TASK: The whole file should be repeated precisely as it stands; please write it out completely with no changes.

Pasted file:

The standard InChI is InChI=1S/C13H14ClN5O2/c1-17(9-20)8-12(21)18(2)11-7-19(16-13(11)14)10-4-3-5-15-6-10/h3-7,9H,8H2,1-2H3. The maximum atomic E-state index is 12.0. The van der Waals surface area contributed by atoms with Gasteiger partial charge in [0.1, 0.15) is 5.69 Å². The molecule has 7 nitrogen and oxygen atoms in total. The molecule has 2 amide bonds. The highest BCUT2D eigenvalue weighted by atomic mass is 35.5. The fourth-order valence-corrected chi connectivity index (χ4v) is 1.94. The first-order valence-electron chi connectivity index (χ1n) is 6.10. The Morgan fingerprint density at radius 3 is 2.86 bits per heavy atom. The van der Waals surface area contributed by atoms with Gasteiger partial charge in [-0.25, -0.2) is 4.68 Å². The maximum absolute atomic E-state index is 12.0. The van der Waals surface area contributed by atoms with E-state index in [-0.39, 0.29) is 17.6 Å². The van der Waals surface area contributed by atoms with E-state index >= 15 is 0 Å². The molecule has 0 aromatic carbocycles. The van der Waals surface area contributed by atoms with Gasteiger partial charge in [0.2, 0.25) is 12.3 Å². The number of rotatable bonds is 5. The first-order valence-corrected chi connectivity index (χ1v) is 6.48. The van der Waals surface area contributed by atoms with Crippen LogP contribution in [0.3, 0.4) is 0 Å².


The standard InChI is InChI=1S/C13H14ClN5O2/c1-17(9-20)8-12(21)18(2)11-7-19(16-13(11)14)10-4-3-5-15-6-10/h3-7,9H,8H2,1-2H3. The maximum atomic E-state index is 12.0. The van der Waals surface area contributed by atoms with Gasteiger partial charge in [0.1, 0.15) is 5.69 Å². The molecule has 7 nitrogen and oxygen atoms in total. The molecule has 2 amide bonds. The highest BCUT2D eigenvalue weighted by atomic mass is 35.5. The fourth-order valence-corrected chi connectivity index (χ4v) is 1.94. The first-order valence-electron chi connectivity index (χ1n) is 6.10. The Morgan fingerprint density at radius 3 is 2.86 bits per heavy atom. The van der Waals surface area contributed by atoms with Gasteiger partial charge in [-0.25, -0.2) is 4.68 Å². The maximum absolute atomic E-state index is 12.0. The van der Waals surface area contributed by atoms with E-state index in [-0.39, 0.29) is 17.6 Å². The van der Waals surface area contributed by atoms with E-state index >= 15 is 0 Å². The molecule has 0 aromatic carbocycles. The van der Waals surface area contributed by atoms with Gasteiger partial charge in [0.2, 0.25) is 12.3 Å². The number of rotatable bonds is 5. The first-order valence-corrected chi connectivity index (χ1v) is 6.48. The van der Waals surface area contributed by atoms with Crippen LogP contribution in [0.3, 0.4) is 0 Å².